Our staff profile series continues with a Canadian landscape painter.
Jean-Claude Roy was born in Rocheford-sur-Mer, France, in 1948. His grandfather, a farmer, encouraged his grandson’s artistic interests and Jean-Claude says he knew he would be an artist “from the age of seven”. At sixteen, he attended merchant marine training, and took his first job on a cable-repair boat as an apprentice electrician. Thus began his years at sea.
By 1971, he had emigrated to Newfoundland and for the next decade divided his time between marine electrical work and artistic pursuits. Though he attended a few classes here and there, he is largely self-taught, and the time spent in port at St. John’s turned his focus to landscape painting. He describes his style as “expressionist-colourist,” preferring to work in oils with a palette knife. Jean-Claude’s work is vibrant, emotive, and bold—all while evoking the subtleties and charms of his east coast subjects. He paints nearly every day, and more often than not paints on-site; his work thus reflects seasons, weather, stories told by passers-by … the mood of the place. One hallmark style of his is representing the sun in his compositions as a splash of light and colour that transforms the subjects below.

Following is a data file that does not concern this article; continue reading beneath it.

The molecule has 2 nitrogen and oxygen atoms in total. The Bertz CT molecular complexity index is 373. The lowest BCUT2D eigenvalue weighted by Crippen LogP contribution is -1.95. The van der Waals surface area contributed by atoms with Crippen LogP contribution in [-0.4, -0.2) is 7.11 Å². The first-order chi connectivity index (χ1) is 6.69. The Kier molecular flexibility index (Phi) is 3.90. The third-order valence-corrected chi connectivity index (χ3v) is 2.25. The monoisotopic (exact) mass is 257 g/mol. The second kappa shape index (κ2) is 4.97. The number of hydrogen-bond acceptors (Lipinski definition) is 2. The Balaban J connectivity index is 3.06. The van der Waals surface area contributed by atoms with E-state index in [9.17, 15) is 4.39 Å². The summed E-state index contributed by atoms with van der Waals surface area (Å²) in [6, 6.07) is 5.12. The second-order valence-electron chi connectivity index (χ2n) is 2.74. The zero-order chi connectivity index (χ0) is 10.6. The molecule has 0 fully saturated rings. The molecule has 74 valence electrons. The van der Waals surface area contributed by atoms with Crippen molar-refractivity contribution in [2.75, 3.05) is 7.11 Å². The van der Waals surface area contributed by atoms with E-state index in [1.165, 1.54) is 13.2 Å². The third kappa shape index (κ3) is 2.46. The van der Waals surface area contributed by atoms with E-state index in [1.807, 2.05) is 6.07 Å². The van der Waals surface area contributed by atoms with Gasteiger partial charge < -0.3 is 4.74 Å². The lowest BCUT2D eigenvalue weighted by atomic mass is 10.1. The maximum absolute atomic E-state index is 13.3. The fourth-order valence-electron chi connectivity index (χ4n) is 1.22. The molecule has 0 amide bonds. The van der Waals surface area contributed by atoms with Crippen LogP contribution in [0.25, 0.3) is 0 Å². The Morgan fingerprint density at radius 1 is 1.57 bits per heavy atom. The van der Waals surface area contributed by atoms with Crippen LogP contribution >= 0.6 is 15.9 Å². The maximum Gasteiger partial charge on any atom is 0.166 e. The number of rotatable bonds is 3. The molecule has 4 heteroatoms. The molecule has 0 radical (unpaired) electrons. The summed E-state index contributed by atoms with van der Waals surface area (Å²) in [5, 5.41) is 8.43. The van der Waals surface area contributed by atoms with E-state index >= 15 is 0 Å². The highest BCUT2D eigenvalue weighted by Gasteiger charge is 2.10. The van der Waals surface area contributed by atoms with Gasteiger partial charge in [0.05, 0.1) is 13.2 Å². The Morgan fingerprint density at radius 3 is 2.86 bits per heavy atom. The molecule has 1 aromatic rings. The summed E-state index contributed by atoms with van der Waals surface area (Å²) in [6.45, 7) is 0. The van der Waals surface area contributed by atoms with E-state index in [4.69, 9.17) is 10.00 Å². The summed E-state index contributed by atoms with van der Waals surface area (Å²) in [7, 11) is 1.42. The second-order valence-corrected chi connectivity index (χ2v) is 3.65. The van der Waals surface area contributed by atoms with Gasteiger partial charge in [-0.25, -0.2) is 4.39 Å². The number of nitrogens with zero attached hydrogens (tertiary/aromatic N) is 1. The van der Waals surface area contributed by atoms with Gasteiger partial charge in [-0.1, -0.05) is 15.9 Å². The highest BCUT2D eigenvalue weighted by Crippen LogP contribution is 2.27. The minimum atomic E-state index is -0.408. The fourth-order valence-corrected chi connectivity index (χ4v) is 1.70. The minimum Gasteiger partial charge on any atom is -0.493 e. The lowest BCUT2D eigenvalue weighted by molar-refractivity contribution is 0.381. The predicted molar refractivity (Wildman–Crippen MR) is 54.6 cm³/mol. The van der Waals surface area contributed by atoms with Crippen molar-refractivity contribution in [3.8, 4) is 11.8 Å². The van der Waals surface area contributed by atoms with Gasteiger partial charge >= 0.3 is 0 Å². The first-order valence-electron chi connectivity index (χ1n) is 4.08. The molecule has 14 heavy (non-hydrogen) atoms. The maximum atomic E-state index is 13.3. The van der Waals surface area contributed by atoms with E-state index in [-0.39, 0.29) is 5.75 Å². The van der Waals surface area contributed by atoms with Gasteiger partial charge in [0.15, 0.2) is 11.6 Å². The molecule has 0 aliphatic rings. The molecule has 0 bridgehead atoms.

In 2011, Jean-Claude’s vast portfolio of Newfoundland art was published as Fluctuat Nec Mergitur (“Tossed, but not sunk”). This collection represented a culmination of forty years of work and contained a painting of every community on the island of Newfoundland over almost four hundred and fifty pages. He is currently working on a companion volume, scheduled for publication in the fall of 2016.
This summer, Jean-Claude will join Adventure Canada’s Newfoundland Circumnavigation, June 24–July 4 2015, aboard the Ocean Endeavour.